... In 1996 I returned to South Korea for the first time since my adoption. Here, I met an entire collective of adopted Koreans who had traveled to the other side of the world seeking the same answers to the same questions I had been asking myself my entire life. Out of this experience I created a documentary, "Crossing Chasms," about the experiences of adult adopted Koreans and their respective journeys back to their country of birth. Through meeting other individuals who had been adopted from Korea, as well as other countries from around the world, I realized that I was not alone. I also realized that I was as normal as normal can be. If only I had known earlier.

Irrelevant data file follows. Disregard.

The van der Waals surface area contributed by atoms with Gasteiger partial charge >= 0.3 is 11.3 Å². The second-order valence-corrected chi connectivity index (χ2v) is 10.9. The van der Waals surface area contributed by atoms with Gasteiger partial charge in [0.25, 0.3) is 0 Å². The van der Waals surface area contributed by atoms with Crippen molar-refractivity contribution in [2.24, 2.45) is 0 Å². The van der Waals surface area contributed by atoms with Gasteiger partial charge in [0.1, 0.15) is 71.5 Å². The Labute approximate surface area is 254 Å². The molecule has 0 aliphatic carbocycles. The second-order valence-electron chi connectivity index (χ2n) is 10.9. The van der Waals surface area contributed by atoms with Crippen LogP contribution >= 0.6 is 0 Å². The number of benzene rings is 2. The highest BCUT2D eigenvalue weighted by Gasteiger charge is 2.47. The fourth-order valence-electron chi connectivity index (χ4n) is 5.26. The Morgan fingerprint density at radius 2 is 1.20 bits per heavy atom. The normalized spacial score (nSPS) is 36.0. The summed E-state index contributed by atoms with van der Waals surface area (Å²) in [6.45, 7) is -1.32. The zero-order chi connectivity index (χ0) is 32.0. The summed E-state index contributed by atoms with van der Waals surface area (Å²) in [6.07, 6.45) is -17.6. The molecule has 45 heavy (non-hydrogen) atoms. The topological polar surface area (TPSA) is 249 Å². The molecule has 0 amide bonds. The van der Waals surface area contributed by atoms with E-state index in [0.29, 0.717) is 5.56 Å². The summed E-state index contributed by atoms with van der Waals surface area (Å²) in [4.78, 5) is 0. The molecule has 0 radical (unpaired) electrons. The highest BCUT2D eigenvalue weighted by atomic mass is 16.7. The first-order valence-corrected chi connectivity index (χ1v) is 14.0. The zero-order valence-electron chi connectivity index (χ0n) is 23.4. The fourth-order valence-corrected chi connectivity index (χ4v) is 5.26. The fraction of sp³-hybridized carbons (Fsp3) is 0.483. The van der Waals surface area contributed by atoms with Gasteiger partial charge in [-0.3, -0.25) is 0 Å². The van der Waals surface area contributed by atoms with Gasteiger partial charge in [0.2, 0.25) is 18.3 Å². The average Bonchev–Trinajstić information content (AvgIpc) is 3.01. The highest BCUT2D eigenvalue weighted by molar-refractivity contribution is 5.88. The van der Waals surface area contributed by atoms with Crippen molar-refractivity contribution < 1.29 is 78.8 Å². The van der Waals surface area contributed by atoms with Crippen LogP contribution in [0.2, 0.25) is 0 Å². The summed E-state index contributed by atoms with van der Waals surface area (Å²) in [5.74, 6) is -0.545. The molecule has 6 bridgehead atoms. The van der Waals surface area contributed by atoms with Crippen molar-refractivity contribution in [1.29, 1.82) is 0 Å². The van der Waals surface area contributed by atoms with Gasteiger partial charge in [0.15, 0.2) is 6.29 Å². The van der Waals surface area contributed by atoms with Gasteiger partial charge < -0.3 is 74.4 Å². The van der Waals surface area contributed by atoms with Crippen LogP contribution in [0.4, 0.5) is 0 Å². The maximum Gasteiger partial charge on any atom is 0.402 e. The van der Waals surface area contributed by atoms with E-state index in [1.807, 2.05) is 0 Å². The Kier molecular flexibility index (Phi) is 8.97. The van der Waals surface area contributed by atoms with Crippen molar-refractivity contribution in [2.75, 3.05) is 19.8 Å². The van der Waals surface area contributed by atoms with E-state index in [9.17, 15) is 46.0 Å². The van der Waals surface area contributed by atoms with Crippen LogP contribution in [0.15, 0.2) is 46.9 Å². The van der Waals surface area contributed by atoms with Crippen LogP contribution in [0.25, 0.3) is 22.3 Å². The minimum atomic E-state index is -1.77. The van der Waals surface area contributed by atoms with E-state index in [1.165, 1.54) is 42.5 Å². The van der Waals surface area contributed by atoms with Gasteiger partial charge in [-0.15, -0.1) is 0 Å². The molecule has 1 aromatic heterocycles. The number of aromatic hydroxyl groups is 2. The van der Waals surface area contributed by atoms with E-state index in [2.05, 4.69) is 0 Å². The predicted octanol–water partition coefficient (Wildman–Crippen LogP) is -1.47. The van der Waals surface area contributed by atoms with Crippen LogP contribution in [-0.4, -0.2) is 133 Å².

After returning from Korea, I made a commitment to myself that I would continue to seek knowledge and educate myself about my country of birth. In doing so, I quickly learned about the many social, political and historical events that lead to the beginnings of adoption. This understanding provided me with a frame of reference about where I belonged on the historical spectrum of Korean adoption. I also endeavored to get involved with artists and activists who were working to galvanize social change within the institution of international adoption. These experiences have contributed to what I look back upon as a complete deconstruction of my identity and gradually, piece by piece, like a collage, I have been reconstructing who I am and who I want to become.